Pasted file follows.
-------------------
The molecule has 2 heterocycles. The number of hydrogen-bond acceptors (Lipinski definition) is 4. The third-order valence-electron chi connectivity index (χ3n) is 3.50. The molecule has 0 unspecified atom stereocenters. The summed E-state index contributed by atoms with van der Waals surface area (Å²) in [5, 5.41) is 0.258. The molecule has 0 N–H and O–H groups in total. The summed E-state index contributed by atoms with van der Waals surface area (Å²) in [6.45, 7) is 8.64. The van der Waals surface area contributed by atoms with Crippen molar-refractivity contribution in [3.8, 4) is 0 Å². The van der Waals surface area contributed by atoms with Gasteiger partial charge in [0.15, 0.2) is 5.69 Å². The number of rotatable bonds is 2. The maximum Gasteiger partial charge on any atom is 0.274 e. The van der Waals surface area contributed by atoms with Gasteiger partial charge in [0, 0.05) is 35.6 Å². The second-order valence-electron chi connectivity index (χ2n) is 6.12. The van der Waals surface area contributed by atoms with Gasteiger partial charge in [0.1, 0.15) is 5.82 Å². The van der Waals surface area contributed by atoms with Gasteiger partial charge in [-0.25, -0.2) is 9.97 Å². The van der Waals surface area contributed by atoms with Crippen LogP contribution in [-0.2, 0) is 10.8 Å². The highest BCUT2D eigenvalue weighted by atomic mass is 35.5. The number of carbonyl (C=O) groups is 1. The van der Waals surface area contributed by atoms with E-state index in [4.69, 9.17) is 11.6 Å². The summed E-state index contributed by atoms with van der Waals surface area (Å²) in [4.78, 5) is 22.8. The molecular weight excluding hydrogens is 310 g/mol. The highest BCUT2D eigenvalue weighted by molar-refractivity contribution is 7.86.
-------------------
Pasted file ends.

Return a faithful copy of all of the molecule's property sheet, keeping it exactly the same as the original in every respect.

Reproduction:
The molecule has 2 heterocycles. The number of hydrogen-bond acceptors (Lipinski definition) is 4. The third-order valence-electron chi connectivity index (χ3n) is 3.50. The molecule has 0 unspecified atom stereocenters. The summed E-state index contributed by atoms with van der Waals surface area (Å²) in [5, 5.41) is 0.258. The molecule has 0 N–H and O–H groups in total. The summed E-state index contributed by atoms with van der Waals surface area (Å²) in [6.45, 7) is 8.64. The van der Waals surface area contributed by atoms with Crippen molar-refractivity contribution in [3.8, 4) is 0 Å². The van der Waals surface area contributed by atoms with Gasteiger partial charge in [0.15, 0.2) is 5.69 Å². The number of rotatable bonds is 2. The maximum Gasteiger partial charge on any atom is 0.274 e. The van der Waals surface area contributed by atoms with Gasteiger partial charge in [0, 0.05) is 35.6 Å². The second-order valence-electron chi connectivity index (χ2n) is 6.12. The van der Waals surface area contributed by atoms with Gasteiger partial charge in [0.1, 0.15) is 5.82 Å². The van der Waals surface area contributed by atoms with Gasteiger partial charge in [-0.25, -0.2) is 9.97 Å². The van der Waals surface area contributed by atoms with Crippen LogP contribution in [-0.2, 0) is 10.8 Å². The highest BCUT2D eigenvalue weighted by atomic mass is 35.5. The number of carbonyl (C=O) groups is 1. The van der Waals surface area contributed by atoms with E-state index in [4.69, 9.17) is 11.6 Å². The summed E-state index contributed by atoms with van der Waals surface area (Å²) in [4.78, 5) is 22.8. The molecular weight excluding hydrogens is 310 g/mol. The highest BCUT2D eigenvalue weighted by molar-refractivity contribution is 7.86.